“The thing about Michigan was, you know, we were used to fighting on the ice. But when we played Michigan, we could stand on the ice and watch the fans fight. And one night they tore the screens right out, chairs all over the ice and us hockey players are out on the ice watching these other guys fight,” Christofferson recalled.

Things got so bad that representatives from the University of Michigan sent a letter to Michigan State faculty representative H.B. Tukey asking for his help in putting an end to hostilities between the two schools.

As the season progressed, the Spartans improved not only as a team, but also individually. But it wasn’t just Bessone and his staff doing the coaching, it was also the players pushing each other to improve.

“I never had a coach before coming to Michigan State,” Hruby said. “Luckily, a lot of the players helped me to get better. They would help me with skills. Before practice there was always 10 or 15 minutes where this guy [Richard] Dickey Hamilton would come and help me catch backhand passes and talk to me about how to play a little better. We helped each other. Hockey is such a team game that you can’t win unless you guys are a team.”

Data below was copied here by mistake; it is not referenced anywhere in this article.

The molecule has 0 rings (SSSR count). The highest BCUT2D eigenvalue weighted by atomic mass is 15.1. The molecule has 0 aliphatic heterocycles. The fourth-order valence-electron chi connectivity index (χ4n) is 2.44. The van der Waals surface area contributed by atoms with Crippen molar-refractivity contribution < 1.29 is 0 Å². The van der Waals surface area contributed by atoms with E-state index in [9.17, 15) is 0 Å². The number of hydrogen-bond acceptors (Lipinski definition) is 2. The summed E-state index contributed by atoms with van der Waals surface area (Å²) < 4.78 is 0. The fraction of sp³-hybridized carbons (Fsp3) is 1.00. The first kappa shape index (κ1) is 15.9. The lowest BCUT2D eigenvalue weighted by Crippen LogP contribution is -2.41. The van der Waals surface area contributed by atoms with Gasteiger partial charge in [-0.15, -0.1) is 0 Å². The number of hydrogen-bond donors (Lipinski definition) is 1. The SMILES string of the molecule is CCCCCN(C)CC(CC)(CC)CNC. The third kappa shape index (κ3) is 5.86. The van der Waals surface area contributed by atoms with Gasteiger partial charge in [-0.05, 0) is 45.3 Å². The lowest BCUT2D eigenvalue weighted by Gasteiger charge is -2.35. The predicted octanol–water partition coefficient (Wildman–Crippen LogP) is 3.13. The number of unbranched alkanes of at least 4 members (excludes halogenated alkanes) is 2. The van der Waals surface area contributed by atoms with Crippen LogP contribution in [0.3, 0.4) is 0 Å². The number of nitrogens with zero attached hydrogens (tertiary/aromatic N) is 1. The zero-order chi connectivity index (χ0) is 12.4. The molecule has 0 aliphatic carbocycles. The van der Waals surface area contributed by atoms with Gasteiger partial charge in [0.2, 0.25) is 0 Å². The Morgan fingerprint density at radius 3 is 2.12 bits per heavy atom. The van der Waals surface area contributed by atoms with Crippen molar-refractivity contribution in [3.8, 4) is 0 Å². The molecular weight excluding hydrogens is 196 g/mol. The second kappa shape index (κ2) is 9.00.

As a team, the Spartans finished the regular season with a historic 16-5-1 record. Thanks to their success, the Spartans earned a bid to the 1959 NCAA Tournament in Troy, New York. For the first time in history, Michigan State would be one of four teams playing for a national title. It was a tremendous honor for a program that was struggling to get off the ground just nine years before.

“It was fun. It was eye opening. But you know, I don’t think I really got the impact of it until later on,” Christofferson said.

The Spartans’ first challenge was defeating Boston College in the semifinals. The Eagles were regarded as one of the best teams in the east, and were hungry to avenge a 6-0 loss they suffered at the hands of Michigan State earlier in December.

“They were a tough team. They were the best in the east and we knew that. But by that time our guys were seasoned,” Zacks said.

After a tight first period, both teams were tied 1-1 entering the second. Then the Spartans rattled off three-straight goals to take a commanding 4-1 lead. Boston College would score two more goals in the third to make it interesting, but Selinger and the Spartans prevailed. They defeated Boston College by a score of 4-3 and advanced to the championship game against the University of North Dakota.

The deciding game was played on March 14, 1959, a Saturday afternoon in the RPI Field House. Michigan State athletic director Clarence “Biggie” Munn had been a supporter of Spartan hockey since its reinstatement in 1950. Every home game, Munn could be found sitting in the front row watching the trials and tribulations of the hockey team over the years. While he was constrained in giving hockey the support and resources it needed, Munn was always a friend to hockey. Now, leading up to one of the biggest games in the program’s history, he penned a short note to his friend and hockey coach, Bessone, about the upcoming clash with North Dakota. The note was sent Friday, and arrived on Saturday.